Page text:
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The debut issue is now on sale!


http://www.lulu.com/shop/search.ep?contributorId=1173432


Many more to come and thank you in advance for your support.
 

Pelzig

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AdS No.2 on the MiG I-270 is now available and I've added a new series, Plane Profile Publications, the debut issue being the Bugatti Model 100 (which was cut from the Italian Secret Projects book).


http://www.lulu.com/shop/search.ep?contributorId=1173432
 

gatoraptor

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How often do you plan to issue these? If I had known #2 was going to come out so soon, I wouldn't have ordered #1 so quickly!
 

Pelzig

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I know what you mean. I have to buy my own copies!


For the moment, no new ones will be out until Japanese Secret Projects 2 is turned in the next few weeks. After that, the next three planned are the Convair XF-92 (evolved from the DM-1), Avia S-92 (Me 262), and EF 126 (same name in Russian post-WW2 testing).





gatoraptor said:
How often do you plan to issue these? If I had known #2 was going to come out so soon, I wouldn't have ordered #1 so quickly!
 

gatoraptor

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I received no. 1 from Lulu in good time, and this definitely shows promise.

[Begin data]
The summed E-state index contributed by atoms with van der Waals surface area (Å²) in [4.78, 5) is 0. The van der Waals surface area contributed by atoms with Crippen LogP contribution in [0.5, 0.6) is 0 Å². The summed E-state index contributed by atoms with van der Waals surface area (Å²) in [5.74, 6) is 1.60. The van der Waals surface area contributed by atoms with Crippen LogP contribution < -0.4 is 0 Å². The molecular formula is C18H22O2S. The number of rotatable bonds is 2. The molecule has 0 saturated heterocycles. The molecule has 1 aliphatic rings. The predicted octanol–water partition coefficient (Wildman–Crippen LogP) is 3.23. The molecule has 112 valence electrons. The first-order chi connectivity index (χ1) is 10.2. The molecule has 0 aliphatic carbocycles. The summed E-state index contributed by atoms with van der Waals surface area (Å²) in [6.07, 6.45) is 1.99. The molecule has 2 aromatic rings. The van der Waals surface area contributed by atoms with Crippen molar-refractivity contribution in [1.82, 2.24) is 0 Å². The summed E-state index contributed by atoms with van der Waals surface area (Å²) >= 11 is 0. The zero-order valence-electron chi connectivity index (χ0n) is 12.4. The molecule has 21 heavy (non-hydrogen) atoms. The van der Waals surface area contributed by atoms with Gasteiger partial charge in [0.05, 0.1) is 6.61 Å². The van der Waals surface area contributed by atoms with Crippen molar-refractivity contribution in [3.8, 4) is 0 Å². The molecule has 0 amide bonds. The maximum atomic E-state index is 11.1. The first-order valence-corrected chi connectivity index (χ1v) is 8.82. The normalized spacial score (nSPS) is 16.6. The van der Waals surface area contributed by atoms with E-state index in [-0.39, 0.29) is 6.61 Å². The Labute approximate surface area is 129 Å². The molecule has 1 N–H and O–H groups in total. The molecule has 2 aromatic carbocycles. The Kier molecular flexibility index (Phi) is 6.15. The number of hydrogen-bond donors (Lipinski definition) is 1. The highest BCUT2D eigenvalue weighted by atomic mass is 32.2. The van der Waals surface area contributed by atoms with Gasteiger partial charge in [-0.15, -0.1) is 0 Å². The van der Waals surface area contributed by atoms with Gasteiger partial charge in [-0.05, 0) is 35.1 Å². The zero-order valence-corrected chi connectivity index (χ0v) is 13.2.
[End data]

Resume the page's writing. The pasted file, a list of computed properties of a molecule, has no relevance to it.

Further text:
I hadn't measured an old Profile Publication lately and was a bit surprised how small 6 x 9 seems, but it should be adequate. The quality of the card-stock cover and glossy pages is first-rate, and the production seems very professional. The back cover can (and will) be used for further color drawings, but in no. 1 the only one is the side view on the front cover. Considering that only two He 274/AAS 01 were built, and had limited lifespans, that is not really a problem here.

There are 9 pages of text and photos telling the story; the single-column layout looks a bit odd, as do the very generous margins. The 8 photos are rather small but well printed, though the print used for the captions is quite tiny. There is an additional page with a reasonably-detailed specification table and another with a 3-view line drawing by Dennis Punnett (which probably appeared in "Warplanes of the Third Reich" a long time ago).

I suspect that there isn't much more that can be written about this engimatic airplane. I've already ordered the second in this series, as well as the first in the companion series on the Bugatti 100, an airplane that always fascinated me. Thanks for the effort, and I look forward to more.
 

Pelzig

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Appreciate the review! The original Profile Publications are approximately 7.25 X 9.25. Since this isn't a size offered by Lulu, I had to go with 6 X 9. I have been impressed with Lulu's on demand printing service. It is much faster than I thought it would be and the results look slick.


Originally, I'd wanted to use double column. I am fluent with Adobe's Pagemaker but was not able to convert the document into a PDF that Lulu would except. And I tried all sorts of PDF printers (Adobe Distiller, Nitro Pro, PDF Printer, etc.) to no avail. So, I had to revert to using MS Word and that is a nightmare to try to do book layouts, especially double column. It just became much easier to do single column. As for the margins, not sure why that is happening. I don't have them set so large in Word, so, I'm hazarding a guess that when Lulu converts the file to a PDF, the margins get a bit bigger.